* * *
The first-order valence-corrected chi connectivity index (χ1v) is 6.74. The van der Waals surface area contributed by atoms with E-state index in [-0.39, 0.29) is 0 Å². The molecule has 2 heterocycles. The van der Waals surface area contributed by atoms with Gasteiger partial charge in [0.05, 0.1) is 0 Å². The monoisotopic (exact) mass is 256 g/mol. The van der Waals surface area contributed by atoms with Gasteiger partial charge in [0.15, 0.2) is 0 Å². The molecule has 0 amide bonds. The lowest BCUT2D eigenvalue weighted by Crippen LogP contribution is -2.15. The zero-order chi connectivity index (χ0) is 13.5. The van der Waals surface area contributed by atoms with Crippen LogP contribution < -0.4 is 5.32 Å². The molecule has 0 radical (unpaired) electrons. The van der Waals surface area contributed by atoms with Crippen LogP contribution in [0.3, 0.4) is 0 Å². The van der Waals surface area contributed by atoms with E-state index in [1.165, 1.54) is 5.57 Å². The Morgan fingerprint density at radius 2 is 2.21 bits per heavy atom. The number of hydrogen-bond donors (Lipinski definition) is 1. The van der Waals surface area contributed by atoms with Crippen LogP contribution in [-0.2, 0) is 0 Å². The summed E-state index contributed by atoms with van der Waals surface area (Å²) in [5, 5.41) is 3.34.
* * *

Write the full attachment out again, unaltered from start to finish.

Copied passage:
The first-order valence-corrected chi connectivity index (χ1v) is 6.74. The van der Waals surface area contributed by atoms with E-state index in [-0.39, 0.29) is 0 Å². The molecule has 2 heterocycles. The van der Waals surface area contributed by atoms with Gasteiger partial charge in [0.05, 0.1) is 0 Å². The monoisotopic (exact) mass is 256 g/mol. The van der Waals surface area contributed by atoms with Gasteiger partial charge in [0.15, 0.2) is 0 Å². The molecule has 0 amide bonds. The lowest BCUT2D eigenvalue weighted by Crippen LogP contribution is -2.15. The zero-order chi connectivity index (χ0) is 13.5. The van der Waals surface area contributed by atoms with Crippen LogP contribution < -0.4 is 5.32 Å². The molecule has 0 radical (unpaired) electrons. The van der Waals surface area contributed by atoms with Crippen LogP contribution in [0.3, 0.4) is 0 Å². The van der Waals surface area contributed by atoms with E-state index in [1.165, 1.54) is 5.57 Å². The Morgan fingerprint density at radius 2 is 2.21 bits per heavy atom. The number of hydrogen-bond donors (Lipinski definition) is 1. The van der Waals surface area contributed by atoms with Crippen LogP contribution in [-0.2, 0) is 0 Å². The summed E-state index contributed by atoms with van der Waals surface area (Å²) in [5, 5.41) is 3.34.